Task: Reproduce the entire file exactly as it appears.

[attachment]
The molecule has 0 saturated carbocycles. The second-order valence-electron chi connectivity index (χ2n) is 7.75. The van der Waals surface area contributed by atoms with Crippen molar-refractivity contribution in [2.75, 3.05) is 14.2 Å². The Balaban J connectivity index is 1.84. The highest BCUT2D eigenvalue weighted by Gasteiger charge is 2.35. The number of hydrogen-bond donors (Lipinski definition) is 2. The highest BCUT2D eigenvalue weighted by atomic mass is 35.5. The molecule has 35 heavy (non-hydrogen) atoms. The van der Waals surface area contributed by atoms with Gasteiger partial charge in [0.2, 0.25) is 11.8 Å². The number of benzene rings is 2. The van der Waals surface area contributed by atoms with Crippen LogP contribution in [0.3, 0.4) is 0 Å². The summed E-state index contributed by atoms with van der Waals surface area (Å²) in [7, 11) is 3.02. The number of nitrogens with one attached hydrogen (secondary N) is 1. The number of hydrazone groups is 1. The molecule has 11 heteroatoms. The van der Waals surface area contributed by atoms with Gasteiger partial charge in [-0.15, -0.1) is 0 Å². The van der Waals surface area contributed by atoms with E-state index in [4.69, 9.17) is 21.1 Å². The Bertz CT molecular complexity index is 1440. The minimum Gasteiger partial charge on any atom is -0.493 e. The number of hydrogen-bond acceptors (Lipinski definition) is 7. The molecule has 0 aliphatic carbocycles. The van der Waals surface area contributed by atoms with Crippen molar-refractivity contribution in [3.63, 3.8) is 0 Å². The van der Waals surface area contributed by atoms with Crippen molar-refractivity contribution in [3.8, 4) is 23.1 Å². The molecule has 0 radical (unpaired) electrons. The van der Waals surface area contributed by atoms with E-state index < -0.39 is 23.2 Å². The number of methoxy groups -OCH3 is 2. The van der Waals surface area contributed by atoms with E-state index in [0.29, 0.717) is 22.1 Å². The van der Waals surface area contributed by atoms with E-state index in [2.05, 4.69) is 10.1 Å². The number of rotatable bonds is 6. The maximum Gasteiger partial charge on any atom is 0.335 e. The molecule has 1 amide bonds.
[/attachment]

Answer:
The molecule has 0 saturated carbocycles. The second-order valence-electron chi connectivity index (χ2n) is 7.75. The van der Waals surface area contributed by atoms with Crippen molar-refractivity contribution in [2.75, 3.05) is 14.2 Å². The Balaban J connectivity index is 1.84. The highest BCUT2D eigenvalue weighted by Gasteiger charge is 2.35. The number of hydrogen-bond donors (Lipinski definition) is 2. The highest BCUT2D eigenvalue weighted by atomic mass is 35.5. The molecule has 35 heavy (non-hydrogen) atoms. The van der Waals surface area contributed by atoms with Gasteiger partial charge in [0.2, 0.25) is 11.8 Å². The number of benzene rings is 2. The van der Waals surface area contributed by atoms with Crippen LogP contribution in [0.3, 0.4) is 0 Å². The summed E-state index contributed by atoms with van der Waals surface area (Å²) in [7, 11) is 3.02. The number of nitrogens with one attached hydrogen (secondary N) is 1. The number of hydrazone groups is 1. The molecule has 11 heteroatoms. The van der Waals surface area contributed by atoms with Gasteiger partial charge in [-0.15, -0.1) is 0 Å². The van der Waals surface area contributed by atoms with E-state index in [4.69, 9.17) is 21.1 Å². The Bertz CT molecular complexity index is 1440. The minimum Gasteiger partial charge on any atom is -0.493 e. The number of hydrogen-bond acceptors (Lipinski definition) is 7. The molecule has 0 aliphatic carbocycles. The van der Waals surface area contributed by atoms with Crippen molar-refractivity contribution in [3.63, 3.8) is 0 Å². The van der Waals surface area contributed by atoms with Crippen molar-refractivity contribution in [3.8, 4) is 23.1 Å². The molecule has 0 radical (unpaired) electrons. The van der Waals surface area contributed by atoms with E-state index < -0.39 is 23.2 Å². The number of methoxy groups -OCH3 is 2. The van der Waals surface area contributed by atoms with E-state index in [0.29, 0.717) is 22.1 Å². The van der Waals surface area contributed by atoms with E-state index in [2.05, 4.69) is 10.1 Å². The number of rotatable bonds is 6. The maximum Gasteiger partial charge on any atom is 0.335 e. The molecule has 1 amide bonds.